However, please keep in mind that even the idyllic city of Reykjavik sees its fair share of rowdiness as the night goes on. Also, if you’re here during the summer, stepping out of a dim-lit hole in the wall at 3 am, only to realize that it’s as bright as noon is an interesting experience.
3. Check Out Lake Myvatn
Located in Northern Iceland, Lake Myvatn is a gorgeous lake that happens to lie on a geothermally active piece of land. This factor makes it home to geothermal baths and a lot of sources of nutrition. The nutrition, in turn, makes it home to about 58 different species of birds!
Lake Myvatn is also the fourth largest lake in the world. It is so large that you will see small islands strewn around the lake as you go around in a boat. However, one downside of coming to this beautiful lake is that the nutrient-rich environment, the extensive flora, and the many species of fauna make it very attractive to midges.
What are midges, you ask? They are small house fly-like insects that make a distinct sound when they fly past you. In fact, these tiny insects are so prominent here that they necessitate using head nets and fully covering clothes, and also give the lake its name. Lake Myvatn, when translated to English, turns into ‘Midge Lake’. So, we recommend you to dress accordingly and carry body warmers when you visit Lake Myvatn.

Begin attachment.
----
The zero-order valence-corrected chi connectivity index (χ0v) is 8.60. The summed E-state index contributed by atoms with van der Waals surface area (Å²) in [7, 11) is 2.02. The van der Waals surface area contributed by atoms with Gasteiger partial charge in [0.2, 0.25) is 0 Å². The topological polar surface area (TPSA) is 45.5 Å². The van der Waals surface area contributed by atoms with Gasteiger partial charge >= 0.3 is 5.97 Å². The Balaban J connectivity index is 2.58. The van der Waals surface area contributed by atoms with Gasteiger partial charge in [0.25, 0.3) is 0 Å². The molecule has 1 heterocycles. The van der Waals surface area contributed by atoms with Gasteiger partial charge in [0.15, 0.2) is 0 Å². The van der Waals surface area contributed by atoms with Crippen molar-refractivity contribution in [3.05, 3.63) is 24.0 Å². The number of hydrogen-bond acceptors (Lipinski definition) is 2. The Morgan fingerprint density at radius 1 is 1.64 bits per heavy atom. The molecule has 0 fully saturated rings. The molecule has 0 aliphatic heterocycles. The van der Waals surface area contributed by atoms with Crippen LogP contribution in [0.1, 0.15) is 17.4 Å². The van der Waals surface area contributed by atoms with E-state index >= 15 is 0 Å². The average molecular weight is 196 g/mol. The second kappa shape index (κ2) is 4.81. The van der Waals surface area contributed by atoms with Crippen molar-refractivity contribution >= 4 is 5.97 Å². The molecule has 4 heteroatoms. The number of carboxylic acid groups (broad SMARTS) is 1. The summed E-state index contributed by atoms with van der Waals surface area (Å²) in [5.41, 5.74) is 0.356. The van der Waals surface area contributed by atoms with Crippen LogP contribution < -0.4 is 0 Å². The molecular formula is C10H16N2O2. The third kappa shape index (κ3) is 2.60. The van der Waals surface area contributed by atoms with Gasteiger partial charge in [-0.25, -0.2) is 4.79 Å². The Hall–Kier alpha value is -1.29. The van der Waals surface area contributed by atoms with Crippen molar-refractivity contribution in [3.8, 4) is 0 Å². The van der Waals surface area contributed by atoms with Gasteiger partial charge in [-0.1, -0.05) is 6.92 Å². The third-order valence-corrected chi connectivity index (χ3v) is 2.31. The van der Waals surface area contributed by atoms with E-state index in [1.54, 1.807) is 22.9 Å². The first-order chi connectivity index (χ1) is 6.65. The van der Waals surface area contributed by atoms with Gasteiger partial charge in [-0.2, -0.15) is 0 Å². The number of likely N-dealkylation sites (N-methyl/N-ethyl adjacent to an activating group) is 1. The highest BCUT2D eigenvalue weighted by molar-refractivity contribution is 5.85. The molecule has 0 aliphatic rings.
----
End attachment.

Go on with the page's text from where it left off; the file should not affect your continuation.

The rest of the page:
4. Visit The Westfjords
You have fjords laid all around Iceland, and all of them are just as beautiful as the next one. But the grandeur of the Westfjords of Iceland is unlike any other in the country. It is an absolute treat to visit the fjords here because it lies in isolation. You get to witness its beauty without the crowds.
The Westfjords also has a lot of history attached to it. It is utterly fascinating and deserves a little bit of your time. To see what we’re talking about here, visit the Arctic Fox Center, The Westfjords Heritage Museum, or the White-Tailed Eagle Center
While these places will tell you a lot about the Westfjords, they aren’t nearly as beautiful as the natural scenery in the area. To experience that, check out Drangajokull glacier, the northernmost glacier in the country and the mighty Bolafjall mountain. These two places are what we recommend, but there is a lot more that the Westfjords have to offer. Unfortunately, to put it in one blog is next to impossible. Fortunately, that is one more reason to go there and check them out yourself!
5. Get Lost At The Jokulsarlon Glacier Lagoon